Valuation-Informed Indexing #100

by Rob Bennett

Robert Shiller is my hero. All of the work that I have done in the investing field is an effort to show investors how to implement the revolutionary insights that Shiller advanced in his research of the past three decades and in his book Irrational Exuberance. Shiller has changed the history of investing analysis in a profound and positive way. We will be exploring the implications of his findings for decades.

Still, he’s human.

Shiller’s flaw (in my assessment) is that he pulls his punches. His insights really are revolutionary, and, to his credit, he uses that word in the subtitle of his book. But most of today’s investors don’t realize that the revolution has begun. Shiller appears on interviews and say things a little off from what the other guests say. But he rarely makes clear why his model for understanding how stock investing works is so different from the model used by 90 percent of today’s investing analysts.

Consider what I say up in that first paragraph. I have devoted 10 years of my life to the project of writing articles and developing calculators and recording podcasts and producing column entries that explore Shiller’s model. That shouldn’t be possible. In a sensible world, there would have been hundreds of Shiller-centric sites in place when I came on the scene in 2002. There weren’t any then and there aren’t any now. If anyone reading these words knows of a good site devoted solely to exploring the implications of the Shiller model (other than my own, of course), I would be grateful if you would let me know about it.

There are no sites on the Shiller model. That’s because most people, even most of those who appreciate Shiller’s contributions, are not aware that Shiller has developed a new model. When Shiller appears on interviews, he is asked the same questions as the other guests. Those questions often do not make sense to someone who follows the Shiller model. It’s not Shiller’s fault that interviewers don’t always ask super-informed questions. But he never objects. He politely does his best to give reasonable answers. That’s nice enough. But it doesn’t do the job of getting the word out that there is today an entirely different way of thinking about how stock investing works.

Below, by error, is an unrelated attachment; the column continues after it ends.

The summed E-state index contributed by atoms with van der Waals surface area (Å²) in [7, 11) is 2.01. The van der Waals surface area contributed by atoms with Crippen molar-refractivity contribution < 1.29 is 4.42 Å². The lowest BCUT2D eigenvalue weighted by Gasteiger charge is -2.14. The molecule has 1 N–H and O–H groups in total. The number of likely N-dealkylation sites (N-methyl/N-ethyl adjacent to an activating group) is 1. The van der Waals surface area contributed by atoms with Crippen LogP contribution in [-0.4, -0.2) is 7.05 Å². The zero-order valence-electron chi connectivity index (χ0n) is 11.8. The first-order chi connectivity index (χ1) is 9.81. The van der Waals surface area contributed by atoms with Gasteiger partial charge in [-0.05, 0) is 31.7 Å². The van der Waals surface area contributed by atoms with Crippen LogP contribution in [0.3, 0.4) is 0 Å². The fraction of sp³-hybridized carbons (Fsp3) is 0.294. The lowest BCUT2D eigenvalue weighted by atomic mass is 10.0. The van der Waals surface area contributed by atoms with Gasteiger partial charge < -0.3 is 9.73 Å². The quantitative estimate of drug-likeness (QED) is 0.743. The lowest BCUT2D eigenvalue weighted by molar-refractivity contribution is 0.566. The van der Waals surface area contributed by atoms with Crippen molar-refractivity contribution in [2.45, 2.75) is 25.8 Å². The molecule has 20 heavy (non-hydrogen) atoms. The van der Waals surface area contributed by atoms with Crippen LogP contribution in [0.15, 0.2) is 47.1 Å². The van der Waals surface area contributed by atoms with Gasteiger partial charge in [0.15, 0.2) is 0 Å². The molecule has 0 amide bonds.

The Shiller model doesn’t even have a name!

I call it “Valuation-Informed Indexing.” In ordinary circumstances, it would not be my place to give a name to an investing model developed by a Yale economics professor. But what was I to do? I have written hundreds of articles exploring the implications of Shiller’s ideas. It gets awkward devoting so many words to something that doesn’t have a name. At some point, I realized that I had to give the thing a name myself. And so the “Valuation-Informed Indexing” moniker was born.

Does Shiller agree with my thoughts on the meaning of his research?

I don’t know.

I contacted him once to let him know about my work. I of course would like an endorsement. And, in the event that Shiller does not agree with my thinking, I have an obligation to let my readers know that. Shiller did not respond to the e-mail. I don’t think it is because he does not read unsolicited e-mails. When I was developing one of my calculators, he responded to an e-mail about how the historical data he presents at his web site was formulated. My guess is that Shiller does not want to speak on the implications of his findings to a greater extent than he has in his book.


His would generate huge amounts of controversy if he did. Shiller’s ideas are a challenge to the investing establishment. When his ideas become popular, the textbooks in this field are going to need to be rewritten.

Shiller is a cautious man. All academics share this trait. So this is not an entirely surprising observation. But in Shiller’s case the caution is extreme, given the boldness of the ideas at issue. If you have read Shiller’s book, I have a question for you. How should an investor who believes that Shiller is right change his investing decisions as a result?

No one knows.

Or at least no one knows for sure.

Shiller does not address this question in his book. it is the most important question. And the man himself is silent on it. I have all sorts of thoughts along these lines. But I am not Shiller. I should be supplementing or critiquing Shiller’s take on implementation questions. The exceedingly odd reality is that my take on the implementation of investing strategies under the Shiller model is in most cases the only take available today. That’s so strange.

My guess is that Shiller is holding off on addressing implementation questions until he believes that the time is ripe for people to listen with open minds to what he has to say. He has said in interviews that he has never told us all that he knows about stock investing because he believes that he would be perceived as “unprofessional” if he did so. That won’t be so after the next crash. After the next crash, people will be desperate to hear about a new approach. My speculation is that Shiller has concluded that opposition to his ideas would today be so great that he is better off biding his time until the environment is more accepting.

Shiller may be right in his assessment. But I sure would like to know more. And I hate to think that it is going to take another stock crash for us all to learn more. I’d like to see more people get involved in efforts to explore the implications of Shiller’s work so that we can begin making progress on our own before hearing the Master’s take on how we should be directing our thinking re these matters.

Rob Bennett has written about why you might or might not want to read investing newsletters.  His bio is here.